Pharmacology Update

Estradiol Gel 0.06% (Elestrin)

By William T. Elliott, MD, FACP, and James Chan, PhD, PharmD, Dr. Elliott is Chair, Formulary Committee, Northern California Kaiser Permanente; Assistant Clinical Professor of Medicine, University of California, San Francisco; Dr. Chan is Pharmacy Quality and Outcomes Manager, Kaiser Permanente, Oakland, CA. Drs. Chan and Elliott report no financial relationship to this field of study.

The FDA has approved an estradiol gel for the management of hot flashes associated with menopause. The formulation provides the lowest dose of estradiol approved to date. It will be marketed by Kenwood Pharmaceuticals as Elestrin.


Estradiol gel is approved for the treatment of moderate to severe vasomotor symptoms associated with menopause.1


The recommended dose is 0.87 g (one pump actuation) applied once daily to the upper arm to the shoulder (320 cm2). One actuation delivers 12.5 mcg/day and two (1.7 g), 37.5 mcg/day. A progestin should be coadministered in patients with a uterus to reduce the risk of endometrial cancer.

Elestrin will be available as a 144 g metered-dose pump delivering 100 doses of 0.87 g per actuation.

Potential Advantages

Estradiol gel provides a transdermal delivery of estradiol with the lowest dose of estradiol. A 0.87 g delivers 12.5 mcg of estradiol and provides a means plasma level of 15.4 pg/ml.1

Potential Disadvantages

Elestrin is not approved for treating vaginal symptoms or osteoporosis. The gel is less elegant than the transdermal patch as it needs to be applied to the upper arm and 5 minutes must be allowed for the gel to dry before dressing. The gel contains alcohol and is flammable. Direct skin contacts with others should be avoided for 2 hours. Concomitant application of a sunscreen at the same site as Elestrin increases exposure to estradiol.1 A sunscreen can be applied 25 minutes after application of the gel. CYP3A4 inducers and inhibitors can reduce and increase plasma levels of estradiol respectively.1


Estradiol gel delivers 12.5 mcg/day and provides a mean plasma concentration of estradiol of 15.4 pg/ml after 14 days of administration. The lowest patch deliver 25 mcg/day and provides 24.5 pg/ml (eg, Alora).2 In a placebo controlled trial (n = 415) estradiol gel significantly reduced the number of hot-flushes per day as well as severity score/day. The numbers of hot flushes were reduced, at week 12, by 76%, 64%, and 40% for estradiol gel 1.7 g/day, 0.87 g/day, and placebo respectively from a baseline frequency of about 13 per day by week 12. Severity was reduced by 50%, 33%, and 12.5% from a baseline value of 2.4 (1 = mild, 2 = moderate, 3 = severe). Statistical difference was observed at week 5 for the lower strength and week 4 for the higher strength. The product is expected to be available in the summer of 2007.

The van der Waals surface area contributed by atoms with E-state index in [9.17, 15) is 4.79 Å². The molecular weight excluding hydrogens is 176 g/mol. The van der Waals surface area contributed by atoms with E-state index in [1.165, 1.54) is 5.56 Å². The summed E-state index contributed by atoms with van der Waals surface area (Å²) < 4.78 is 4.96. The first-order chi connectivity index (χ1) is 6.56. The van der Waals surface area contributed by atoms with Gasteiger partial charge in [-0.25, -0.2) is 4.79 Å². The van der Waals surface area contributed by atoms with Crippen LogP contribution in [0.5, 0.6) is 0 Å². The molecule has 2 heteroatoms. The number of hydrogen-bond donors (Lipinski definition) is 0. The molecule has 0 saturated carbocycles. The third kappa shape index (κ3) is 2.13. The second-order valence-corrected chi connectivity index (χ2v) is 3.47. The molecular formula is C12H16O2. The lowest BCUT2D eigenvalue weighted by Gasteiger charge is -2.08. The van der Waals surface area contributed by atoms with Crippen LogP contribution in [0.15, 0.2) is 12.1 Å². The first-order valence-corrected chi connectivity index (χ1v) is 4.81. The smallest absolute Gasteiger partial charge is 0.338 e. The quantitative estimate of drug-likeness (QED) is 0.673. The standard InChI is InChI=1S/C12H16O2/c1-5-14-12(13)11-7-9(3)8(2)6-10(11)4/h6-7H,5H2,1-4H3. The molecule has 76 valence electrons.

Clinical Implications

Findings from the Women's Health Study suggest that estrogens may increase the risk of stroke and DVT and estrogen/progestin may increase the risks of breast cancer, cardiovascular events, DVT, and dementia. Therefore these should be used at the lowest effective dose and for the shortest period of time. Patients should be reevaluated every 3 to 6 months. The gel is not approved for the treatment of vulvar or vaginal atrophy associated with menopause. These are best treated with topical vaginal products rather than topical estrogen. The cream and vaginal ring appears to be equally effective.3 Elestrin provides a low dose of estradiol for vasomotor symptoms associated with menopause.


1. Elestrin Product Information. Kenwood Therapeutics. December 2006.

2. Alora Product Information. May 2005. Watson Pharma, Inc.

3. Suckling J et al. Cochrane Database Syst Rev. 2006;Oct18;(4):CD001500.